In English, many things are named after a particular country – but have you ever wondered what those things are called in those countries?
1sed de matar femininedeseo de matar masculine
- It's seems that only in their flaccid middle age that they got inspired to bloodlust and glory.
- I would have broken eye-sockets, rib cages, kneecaps and then some, such was my rabid bloodlust.
- Any intellectual who didn't manage to flee into exile was killed during his bloodlust.
- This season doesn't do much to satisfy the audience's bloodlust.
- The hero is the agent of horror and bloodlust and revenge.
- Or was it just a matter of the soldiers running out of control, fired by bloodlust and not behaving like human beings any more?
- She completely fails to query whether or not this competitive bloodlust is something we as a society want to encourage.
- However, and this is where war and crime seem to be one and the same thing, there will always be moments in the heat of battle when rules are forgotten and bloodlust takes over.
- Despite himself, he looked back and saw the form of a large dog crossing the river, eager to reach him, bloodlust shining in its canine eyes.
- This new wave of bloodlust, it occurred to me, is more a result of feeling helpless, than of anything rational or reasonable.
- Whilst the narrator poses questions to himself and the viewer, the nature of death, bloodlust and voyeurism is brought home.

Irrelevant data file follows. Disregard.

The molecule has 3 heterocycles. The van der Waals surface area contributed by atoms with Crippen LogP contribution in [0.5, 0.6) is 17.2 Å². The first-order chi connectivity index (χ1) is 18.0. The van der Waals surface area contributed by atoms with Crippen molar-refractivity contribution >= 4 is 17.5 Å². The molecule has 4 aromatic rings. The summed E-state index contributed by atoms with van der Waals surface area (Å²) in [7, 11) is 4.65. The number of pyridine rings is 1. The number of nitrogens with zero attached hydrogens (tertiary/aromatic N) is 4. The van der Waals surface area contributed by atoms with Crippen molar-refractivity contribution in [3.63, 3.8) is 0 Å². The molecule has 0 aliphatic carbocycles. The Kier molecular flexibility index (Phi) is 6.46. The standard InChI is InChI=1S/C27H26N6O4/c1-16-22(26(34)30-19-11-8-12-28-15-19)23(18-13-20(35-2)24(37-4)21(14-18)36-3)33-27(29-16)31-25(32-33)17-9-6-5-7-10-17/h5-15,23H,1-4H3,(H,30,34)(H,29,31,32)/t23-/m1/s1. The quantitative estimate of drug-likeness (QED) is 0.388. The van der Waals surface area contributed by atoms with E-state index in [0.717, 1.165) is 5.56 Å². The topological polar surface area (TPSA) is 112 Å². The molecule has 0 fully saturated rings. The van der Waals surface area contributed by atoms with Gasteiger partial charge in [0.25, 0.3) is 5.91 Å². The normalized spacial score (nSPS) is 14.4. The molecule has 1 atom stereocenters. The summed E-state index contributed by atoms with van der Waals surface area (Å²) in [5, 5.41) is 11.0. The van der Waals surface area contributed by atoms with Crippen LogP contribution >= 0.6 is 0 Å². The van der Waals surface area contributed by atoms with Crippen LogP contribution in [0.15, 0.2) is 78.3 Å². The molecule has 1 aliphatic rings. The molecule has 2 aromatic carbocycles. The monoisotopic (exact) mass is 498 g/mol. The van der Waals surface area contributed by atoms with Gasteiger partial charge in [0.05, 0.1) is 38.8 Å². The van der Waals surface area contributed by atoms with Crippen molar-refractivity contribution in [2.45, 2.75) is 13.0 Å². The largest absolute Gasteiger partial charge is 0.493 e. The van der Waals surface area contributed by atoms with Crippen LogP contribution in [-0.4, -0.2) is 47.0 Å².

- Nothing will sate their bloodlust and hatred other than to kill everyone of us or at least die trying.
- My fear turned to malice, and my breathing became quicker as my bloodlust deepened.
- There is a certain grim logic in going from one kind of bloodlust in war to another in addiction.
- Maybe it's meant to raise your bloodlust, but Daniel didn't get swept away.
- Despite careful breeding, not all hounds will chase a fox or show bloodlust - the penalty for this is to be shot by the hunt.
- But at the end of the day you have to justify your bloodlust.
- The driver let out a terrifying cry of bloodlust.
- She had grown up hating her husband's bloodlust, and no one doubted murder when he shot her during one of his hunting trips.
- She saw the expressions on their faces, hungry and full of bloodlust.
English has borrowed many of the following foreign expressions of parting, so you’ve probably encountered some of these ways to say goodbye in other languages.
Many words formed by the addition of the suffix –ster are now obsolete - which ones are due a resurgence?
As their breed names often attest, dogs are a truly international bunch. Let’s take a look at 12 different dog breed names and their backstories.